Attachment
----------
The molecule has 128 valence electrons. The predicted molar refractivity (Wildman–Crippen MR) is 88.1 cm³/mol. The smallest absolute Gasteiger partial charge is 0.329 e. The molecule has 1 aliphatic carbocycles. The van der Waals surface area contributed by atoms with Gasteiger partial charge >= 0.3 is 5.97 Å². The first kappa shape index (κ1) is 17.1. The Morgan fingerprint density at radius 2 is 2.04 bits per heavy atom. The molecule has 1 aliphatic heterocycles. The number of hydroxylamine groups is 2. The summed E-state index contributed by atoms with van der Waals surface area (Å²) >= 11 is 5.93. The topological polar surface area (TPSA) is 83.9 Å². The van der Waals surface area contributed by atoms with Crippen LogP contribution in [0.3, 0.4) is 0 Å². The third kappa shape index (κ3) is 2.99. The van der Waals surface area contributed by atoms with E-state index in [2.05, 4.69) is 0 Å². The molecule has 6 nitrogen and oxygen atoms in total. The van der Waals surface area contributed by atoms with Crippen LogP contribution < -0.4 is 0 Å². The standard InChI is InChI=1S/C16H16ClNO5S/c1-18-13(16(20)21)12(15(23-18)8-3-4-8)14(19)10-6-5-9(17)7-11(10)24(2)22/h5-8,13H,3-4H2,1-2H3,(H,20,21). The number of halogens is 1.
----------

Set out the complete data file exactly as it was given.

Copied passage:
The molecule has 128 valence electrons. The predicted molar refractivity (Wildman–Crippen MR) is 88.1 cm³/mol. The smallest absolute Gasteiger partial charge is 0.329 e. The molecule has 1 aliphatic carbocycles. The van der Waals surface area contributed by atoms with Gasteiger partial charge >= 0.3 is 5.97 Å². The first kappa shape index (κ1) is 17.1. The Morgan fingerprint density at radius 2 is 2.04 bits per heavy atom. The molecule has 1 aliphatic heterocycles. The number of hydroxylamine groups is 2. The summed E-state index contributed by atoms with van der Waals surface area (Å²) >= 11 is 5.93. The topological polar surface area (TPSA) is 83.9 Å². The van der Waals surface area contributed by atoms with Crippen LogP contribution in [0.3, 0.4) is 0 Å². The third kappa shape index (κ3) is 2.99. The van der Waals surface area contributed by atoms with E-state index in [2.05, 4.69) is 0 Å². The molecule has 6 nitrogen and oxygen atoms in total. The van der Waals surface area contributed by atoms with Crippen LogP contribution < -0.4 is 0 Å². The standard InChI is InChI=1S/C16H16ClNO5S/c1-18-13(16(20)21)12(15(23-18)8-3-4-8)14(19)10-6-5-9(17)7-11(10)24(2)22/h5-8,13H,3-4H2,1-2H3,(H,20,21). The number of halogens is 1.